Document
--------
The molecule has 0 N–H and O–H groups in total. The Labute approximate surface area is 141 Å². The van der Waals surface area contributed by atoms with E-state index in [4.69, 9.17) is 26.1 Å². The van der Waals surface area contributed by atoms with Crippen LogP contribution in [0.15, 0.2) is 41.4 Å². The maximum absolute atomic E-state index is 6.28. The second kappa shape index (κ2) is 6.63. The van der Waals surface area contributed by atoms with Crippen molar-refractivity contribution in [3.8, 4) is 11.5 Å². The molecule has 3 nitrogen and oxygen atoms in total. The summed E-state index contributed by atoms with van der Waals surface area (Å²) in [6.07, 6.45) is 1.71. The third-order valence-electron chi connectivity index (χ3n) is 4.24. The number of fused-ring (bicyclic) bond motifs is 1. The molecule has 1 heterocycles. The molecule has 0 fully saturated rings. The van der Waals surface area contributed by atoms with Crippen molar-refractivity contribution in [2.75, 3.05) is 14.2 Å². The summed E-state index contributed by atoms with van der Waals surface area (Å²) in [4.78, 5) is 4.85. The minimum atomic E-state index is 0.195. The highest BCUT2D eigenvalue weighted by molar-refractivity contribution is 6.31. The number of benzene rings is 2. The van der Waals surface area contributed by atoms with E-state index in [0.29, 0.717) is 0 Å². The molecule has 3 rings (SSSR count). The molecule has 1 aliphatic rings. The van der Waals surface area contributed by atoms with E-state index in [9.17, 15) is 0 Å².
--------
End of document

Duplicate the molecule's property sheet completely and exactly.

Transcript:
The molecule has 0 N–H and O–H groups in total. The Labute approximate surface area is 141 Å². The van der Waals surface area contributed by atoms with E-state index in [4.69, 9.17) is 26.1 Å². The van der Waals surface area contributed by atoms with Crippen LogP contribution in [0.15, 0.2) is 41.4 Å². The maximum absolute atomic E-state index is 6.28. The second kappa shape index (κ2) is 6.63. The van der Waals surface area contributed by atoms with Crippen molar-refractivity contribution in [3.8, 4) is 11.5 Å². The molecule has 3 nitrogen and oxygen atoms in total. The summed E-state index contributed by atoms with van der Waals surface area (Å²) in [6.07, 6.45) is 1.71. The third-order valence-electron chi connectivity index (χ3n) is 4.24. The number of fused-ring (bicyclic) bond motifs is 1. The molecule has 1 heterocycles. The molecule has 0 fully saturated rings. The van der Waals surface area contributed by atoms with Crippen molar-refractivity contribution in [2.75, 3.05) is 14.2 Å². The summed E-state index contributed by atoms with van der Waals surface area (Å²) in [4.78, 5) is 4.85. The minimum atomic E-state index is 0.195. The highest BCUT2D eigenvalue weighted by molar-refractivity contribution is 6.31. The number of benzene rings is 2. The van der Waals surface area contributed by atoms with E-state index in [0.29, 0.717) is 0 Å². The molecule has 3 rings (SSSR count). The molecule has 1 aliphatic rings. The van der Waals surface area contributed by atoms with E-state index in [9.17, 15) is 0 Å².